"Why now?" I asked, keeping my eyes fixed on her face. "I've been an Anchor now over two decades."
"You've proven yourself useful."
"Ah," I said, smiling, "there it is." She let go of her dress and straightened up, setting her bowl of grapes down.
"There what is?"
"Your price. Useful for what, Hekate?" She smiled.
"I would have some work for you, of course. I doubt you would object to any of it." I looked out at the water, then picked up my jacket and stood.
"I'm not looking for work at this time. Not anything that gets me wrapped up in divine nonsense."
"I understand you're dealing with a lot right now, Riverborn. Take your time. I can wait; you are still mine, after all."
"Call me Matteson," I said, slipping my jacket on. "Just like everyone else." I stepped onto the first stone and found myself immediately standing on the sidewalk on State Street. Everything was moving again, picking up right where it had left off. I zipped up my jacket, grunted against the wind, and made my way back to Alpha.
1 November 2005
The ride to Lori's place was awkward and quiet. I didn't know what to say or how to begin saying it, and she seemed to only be interested in holding the blanket tight around herself, leaning away from me, and looking out the window. The only words exchanged the whole time were right when she got in, when she said he had a splitting headache and asked me to turn down the music; I just turned it off. I couldn't exactly blame her, I couldn't imagine what she'd been through these past few months. So we rode along, in silence. When I pulled up to her house, I put on the brake and we sat for a moment.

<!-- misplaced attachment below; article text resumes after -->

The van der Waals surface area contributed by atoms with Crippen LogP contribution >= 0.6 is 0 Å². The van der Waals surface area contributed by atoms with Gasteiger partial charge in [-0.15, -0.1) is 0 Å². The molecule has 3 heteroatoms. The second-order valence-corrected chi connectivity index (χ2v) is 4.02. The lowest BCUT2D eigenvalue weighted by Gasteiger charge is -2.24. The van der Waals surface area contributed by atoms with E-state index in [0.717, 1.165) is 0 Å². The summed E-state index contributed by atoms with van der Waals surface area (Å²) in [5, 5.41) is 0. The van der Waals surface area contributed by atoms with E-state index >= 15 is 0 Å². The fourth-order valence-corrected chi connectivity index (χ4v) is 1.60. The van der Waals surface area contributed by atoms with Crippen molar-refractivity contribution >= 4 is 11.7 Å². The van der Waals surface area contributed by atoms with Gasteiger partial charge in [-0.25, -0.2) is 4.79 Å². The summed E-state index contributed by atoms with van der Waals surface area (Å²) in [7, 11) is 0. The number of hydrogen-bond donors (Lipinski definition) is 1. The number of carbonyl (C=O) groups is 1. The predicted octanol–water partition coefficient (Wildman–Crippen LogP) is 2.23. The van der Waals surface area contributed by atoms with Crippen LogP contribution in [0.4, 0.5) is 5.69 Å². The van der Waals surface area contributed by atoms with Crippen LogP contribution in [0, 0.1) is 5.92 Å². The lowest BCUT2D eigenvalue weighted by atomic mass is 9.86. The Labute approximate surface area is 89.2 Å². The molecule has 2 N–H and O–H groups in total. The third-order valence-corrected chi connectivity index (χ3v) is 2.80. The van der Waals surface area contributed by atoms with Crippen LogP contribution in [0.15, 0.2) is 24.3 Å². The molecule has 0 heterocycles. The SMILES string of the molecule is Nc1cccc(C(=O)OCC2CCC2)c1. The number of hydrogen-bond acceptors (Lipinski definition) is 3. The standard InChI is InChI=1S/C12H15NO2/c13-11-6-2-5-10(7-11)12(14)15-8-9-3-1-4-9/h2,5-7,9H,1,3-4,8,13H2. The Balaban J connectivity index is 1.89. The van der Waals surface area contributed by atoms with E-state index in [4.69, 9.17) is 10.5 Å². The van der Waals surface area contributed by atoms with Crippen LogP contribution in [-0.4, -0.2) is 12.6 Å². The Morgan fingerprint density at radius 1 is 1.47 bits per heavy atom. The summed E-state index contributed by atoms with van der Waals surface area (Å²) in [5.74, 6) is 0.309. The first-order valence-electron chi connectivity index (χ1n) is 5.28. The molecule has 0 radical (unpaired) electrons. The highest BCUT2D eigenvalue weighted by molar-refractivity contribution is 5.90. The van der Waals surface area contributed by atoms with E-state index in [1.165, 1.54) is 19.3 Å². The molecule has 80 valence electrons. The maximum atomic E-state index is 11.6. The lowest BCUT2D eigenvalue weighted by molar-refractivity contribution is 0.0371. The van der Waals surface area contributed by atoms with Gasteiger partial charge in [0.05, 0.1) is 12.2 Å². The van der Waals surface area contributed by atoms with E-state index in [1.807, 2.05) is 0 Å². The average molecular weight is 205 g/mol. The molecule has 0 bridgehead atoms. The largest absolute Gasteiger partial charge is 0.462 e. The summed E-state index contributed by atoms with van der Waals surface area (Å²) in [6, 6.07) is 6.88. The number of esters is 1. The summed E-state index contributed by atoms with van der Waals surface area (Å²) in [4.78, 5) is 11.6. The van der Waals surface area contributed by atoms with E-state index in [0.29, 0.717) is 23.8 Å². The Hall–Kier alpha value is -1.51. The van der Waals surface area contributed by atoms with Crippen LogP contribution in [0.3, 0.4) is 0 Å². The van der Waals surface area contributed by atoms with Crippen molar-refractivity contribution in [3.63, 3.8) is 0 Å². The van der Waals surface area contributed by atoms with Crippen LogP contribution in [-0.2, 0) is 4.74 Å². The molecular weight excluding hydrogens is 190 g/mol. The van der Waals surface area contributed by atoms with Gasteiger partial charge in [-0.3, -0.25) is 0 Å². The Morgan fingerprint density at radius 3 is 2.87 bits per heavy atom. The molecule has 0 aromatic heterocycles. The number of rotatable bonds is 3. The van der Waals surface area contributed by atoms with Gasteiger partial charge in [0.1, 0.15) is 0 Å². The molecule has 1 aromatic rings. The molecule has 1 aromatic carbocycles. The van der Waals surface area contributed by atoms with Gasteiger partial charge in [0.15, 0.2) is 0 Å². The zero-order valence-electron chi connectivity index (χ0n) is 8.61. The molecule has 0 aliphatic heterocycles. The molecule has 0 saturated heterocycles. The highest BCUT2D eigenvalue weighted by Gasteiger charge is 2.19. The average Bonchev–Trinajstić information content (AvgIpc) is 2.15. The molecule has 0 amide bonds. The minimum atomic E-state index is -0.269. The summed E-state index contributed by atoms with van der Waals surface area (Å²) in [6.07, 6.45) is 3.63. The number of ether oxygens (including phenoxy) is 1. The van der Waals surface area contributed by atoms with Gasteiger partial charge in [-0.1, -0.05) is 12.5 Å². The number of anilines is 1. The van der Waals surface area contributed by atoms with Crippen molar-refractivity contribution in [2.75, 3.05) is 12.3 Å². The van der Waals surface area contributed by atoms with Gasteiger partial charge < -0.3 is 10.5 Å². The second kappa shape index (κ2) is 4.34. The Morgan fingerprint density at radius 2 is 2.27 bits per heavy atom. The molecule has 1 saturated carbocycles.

"Do you...is there anything you need? I can help you inside, or run to the store, or-"
"No," she said, in a very definitive tone. She sighed and looked down, then turned back to me. "But thank you."
"Of course." She turned back to the window, but neither of us moved for another minute. "Oh, um, I should tell you. We were able to summon Alethea, and you, because of stuff I stole from that...shrine in the broom closet. I'm sorry, I can bring it back."
"Right." She sighed, opened her door a little bit, and then closed it again before turning to me.